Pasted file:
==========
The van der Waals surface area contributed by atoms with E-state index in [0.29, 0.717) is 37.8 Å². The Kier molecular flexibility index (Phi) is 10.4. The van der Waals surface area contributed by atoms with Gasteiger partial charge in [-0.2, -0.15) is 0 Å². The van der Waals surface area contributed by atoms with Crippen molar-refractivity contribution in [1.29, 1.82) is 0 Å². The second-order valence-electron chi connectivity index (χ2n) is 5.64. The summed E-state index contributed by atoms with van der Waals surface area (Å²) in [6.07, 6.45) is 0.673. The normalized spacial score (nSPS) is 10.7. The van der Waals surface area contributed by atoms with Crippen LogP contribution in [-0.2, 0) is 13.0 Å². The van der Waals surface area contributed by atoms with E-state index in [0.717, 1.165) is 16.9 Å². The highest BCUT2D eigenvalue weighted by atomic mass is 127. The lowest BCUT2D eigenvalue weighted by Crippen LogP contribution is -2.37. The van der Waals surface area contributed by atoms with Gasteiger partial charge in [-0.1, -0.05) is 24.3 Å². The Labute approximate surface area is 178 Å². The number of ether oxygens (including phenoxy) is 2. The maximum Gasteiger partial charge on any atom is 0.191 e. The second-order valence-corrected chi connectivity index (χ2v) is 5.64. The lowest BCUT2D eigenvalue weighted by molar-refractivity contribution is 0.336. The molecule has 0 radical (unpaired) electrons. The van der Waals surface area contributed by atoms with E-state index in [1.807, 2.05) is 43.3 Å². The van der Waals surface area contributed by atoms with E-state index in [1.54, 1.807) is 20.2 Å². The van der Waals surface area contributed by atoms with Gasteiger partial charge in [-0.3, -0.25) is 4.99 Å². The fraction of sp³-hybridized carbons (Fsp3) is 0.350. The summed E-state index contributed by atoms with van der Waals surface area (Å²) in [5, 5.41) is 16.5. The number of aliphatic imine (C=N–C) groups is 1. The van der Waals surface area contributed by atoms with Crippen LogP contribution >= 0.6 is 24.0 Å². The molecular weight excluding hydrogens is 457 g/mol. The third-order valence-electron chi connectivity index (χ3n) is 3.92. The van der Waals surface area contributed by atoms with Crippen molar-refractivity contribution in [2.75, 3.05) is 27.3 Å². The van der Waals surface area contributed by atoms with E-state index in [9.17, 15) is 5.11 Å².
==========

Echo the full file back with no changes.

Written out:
The van der Waals surface area contributed by atoms with E-state index in [0.29, 0.717) is 37.8 Å². The Kier molecular flexibility index (Phi) is 10.4. The van der Waals surface area contributed by atoms with Gasteiger partial charge in [-0.2, -0.15) is 0 Å². The van der Waals surface area contributed by atoms with Crippen molar-refractivity contribution in [1.29, 1.82) is 0 Å². The second-order valence-electron chi connectivity index (χ2n) is 5.64. The summed E-state index contributed by atoms with van der Waals surface area (Å²) in [6.07, 6.45) is 0.673. The normalized spacial score (nSPS) is 10.7. The van der Waals surface area contributed by atoms with Crippen LogP contribution in [-0.2, 0) is 13.0 Å². The van der Waals surface area contributed by atoms with E-state index in [0.717, 1.165) is 16.9 Å². The highest BCUT2D eigenvalue weighted by atomic mass is 127. The lowest BCUT2D eigenvalue weighted by Crippen LogP contribution is -2.37. The van der Waals surface area contributed by atoms with Gasteiger partial charge in [-0.1, -0.05) is 24.3 Å². The Labute approximate surface area is 178 Å². The number of ether oxygens (including phenoxy) is 2. The maximum Gasteiger partial charge on any atom is 0.191 e. The second-order valence-corrected chi connectivity index (χ2v) is 5.64. The lowest BCUT2D eigenvalue weighted by molar-refractivity contribution is 0.336. The molecule has 0 radical (unpaired) electrons. The van der Waals surface area contributed by atoms with E-state index in [1.807, 2.05) is 43.3 Å². The van der Waals surface area contributed by atoms with E-state index in [1.54, 1.807) is 20.2 Å². The van der Waals surface area contributed by atoms with Gasteiger partial charge in [-0.3, -0.25) is 4.99 Å². The fraction of sp³-hybridized carbons (Fsp3) is 0.350. The summed E-state index contributed by atoms with van der Waals surface area (Å²) in [5, 5.41) is 16.5. The number of aliphatic imine (C=N–C) groups is 1. The van der Waals surface area contributed by atoms with Crippen LogP contribution >= 0.6 is 24.0 Å². The molecular weight excluding hydrogens is 457 g/mol. The third-order valence-electron chi connectivity index (χ3n) is 3.92. The van der Waals surface area contributed by atoms with Crippen molar-refractivity contribution in [2.75, 3.05) is 27.3 Å². The van der Waals surface area contributed by atoms with E-state index in [9.17, 15) is 5.11 Å².